Iran released footage of the Revolutionary Guards storming the two Greek oil tankers in the Gulf last Friday in apparent retaliation against Greece’s seizure of Iranian crude oil cargo.
Armed Revolutionary Guars are seen landing by navy helicopters on the Greek-flagged ship “Delta Poseidon,” which was sailing in international waters 22 nautical miles off the coast of Iran. Armed men then captured the ship’s crew, including two Greek citizens, the Greek foreign ministry said.
Οι "Φρουροί της Επανάστασης" του Ιράν δημοσίευσαν βίντεο από το ρεσάλτο εναντίον των δύο πλοίων με ελληνική σημαία την 27/5 pic.twitter.com/2YKdYi8P6M
— Κapoios Αllos 🌐 (@Kapoiosmpla) May 30, 2022
On Saturday, Tehran said that the crew of two Greek oil tankers that have been seized have not been detained and are all in good health.
“The crew of the two Greek tankers have not been arrested, and all crew members…are in good health and are being protected…and provided with necessary services while on board [their ships],” the country’s Ports and Maritime Organization said in a statement carried by state media.
The two vessels, Delta Poseidon and Prudent Warrior, both sailing under the Greek flag, were stormed by Iran’s Revolutionary Guards over unspecified “maritime violations,” the body said.
The seizure of the two tankers was in apparent retaliation for the confiscation last month by Greece of an Iranian oil tanker, Lana, held off the Greek coast on behalf of the United States.
The ships are both Suezmaxes, a term for the largest ships that can traverse the Suez Canal and had just come from Iraq’s Basra oil terminal, loaded with crude, according to tracking data from MarineTraffic.com.
Athens said crews were “held captive”
Hours after Friday’s incident, Greece said the crew of both ships—44 people between them —were being “held captive” after Iranian navy helicopters landed gunmen on the two tankers.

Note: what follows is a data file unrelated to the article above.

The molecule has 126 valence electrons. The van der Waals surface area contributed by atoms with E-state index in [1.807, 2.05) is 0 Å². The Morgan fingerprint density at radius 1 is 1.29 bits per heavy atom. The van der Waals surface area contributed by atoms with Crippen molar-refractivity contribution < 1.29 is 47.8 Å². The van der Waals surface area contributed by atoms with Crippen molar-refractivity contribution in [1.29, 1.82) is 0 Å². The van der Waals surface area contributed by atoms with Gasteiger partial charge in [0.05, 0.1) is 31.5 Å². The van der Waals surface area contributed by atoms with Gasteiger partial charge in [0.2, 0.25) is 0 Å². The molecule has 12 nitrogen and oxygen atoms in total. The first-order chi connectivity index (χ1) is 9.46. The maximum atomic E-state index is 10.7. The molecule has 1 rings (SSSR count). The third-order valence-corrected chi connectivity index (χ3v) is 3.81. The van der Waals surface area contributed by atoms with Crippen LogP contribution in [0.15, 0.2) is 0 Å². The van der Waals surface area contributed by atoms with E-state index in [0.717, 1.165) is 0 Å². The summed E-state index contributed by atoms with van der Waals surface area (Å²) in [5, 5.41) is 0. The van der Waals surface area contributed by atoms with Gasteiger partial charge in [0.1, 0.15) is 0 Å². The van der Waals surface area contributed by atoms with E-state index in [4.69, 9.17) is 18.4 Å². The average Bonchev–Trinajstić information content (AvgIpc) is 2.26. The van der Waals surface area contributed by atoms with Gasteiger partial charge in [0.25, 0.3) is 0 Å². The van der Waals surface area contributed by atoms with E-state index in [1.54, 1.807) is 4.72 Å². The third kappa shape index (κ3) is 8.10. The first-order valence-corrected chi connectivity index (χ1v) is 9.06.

Athens said the seizure was “tantamount to acts of piracy,” demanded the immediate release of the crews, and called for the ships to be allowed to continue their journey.
Greece has warned oil tankers and other vessels flying the country’s flag to avoid sea waters close to Iran.
Ioannis Plakiotakis, Greece’s shipping minister, told the Financial Times he had issued a “strong recommendation” to Greece-flagged vessels to avoid all “sea waters under Iran’s jurisdiction” in a move that had the potential to destabilize tanker markets at a time when oil prices were already at the highest level in a decade.
Greece is a shipping powerhouse with almost a quarter of all oil supertankers sailing under its flag. The Strait of Hormuz, which separates Iran from the Gulf states, is just 21 miles wide at its narrowest point and accounts for about a third of all seaborne global oil trade daily.
US stands with Greece in condemning Iran
Secretary of State Antony J. Blinken spoke today with Greek Foreign Minister Nikos Dendias to condemn in the strongest terms the May 27th seizure of two Greek-flagged vessels by Iran’s Islamic Revolutionary Guard Corps.
“Iran’s continued harassment of vessels and interference with navigational rights and freedoms are a threat to maritime security and the global economy. The Secretary and Foreign Minister agreed that Iran must immediately release the seized vessels, their cargoes, and their crews,” according to State Department spokesperson Ned Price.
“The United States stands with Greece, our key NATO Ally, and partner in the face of this unjustified seizure,” it was said.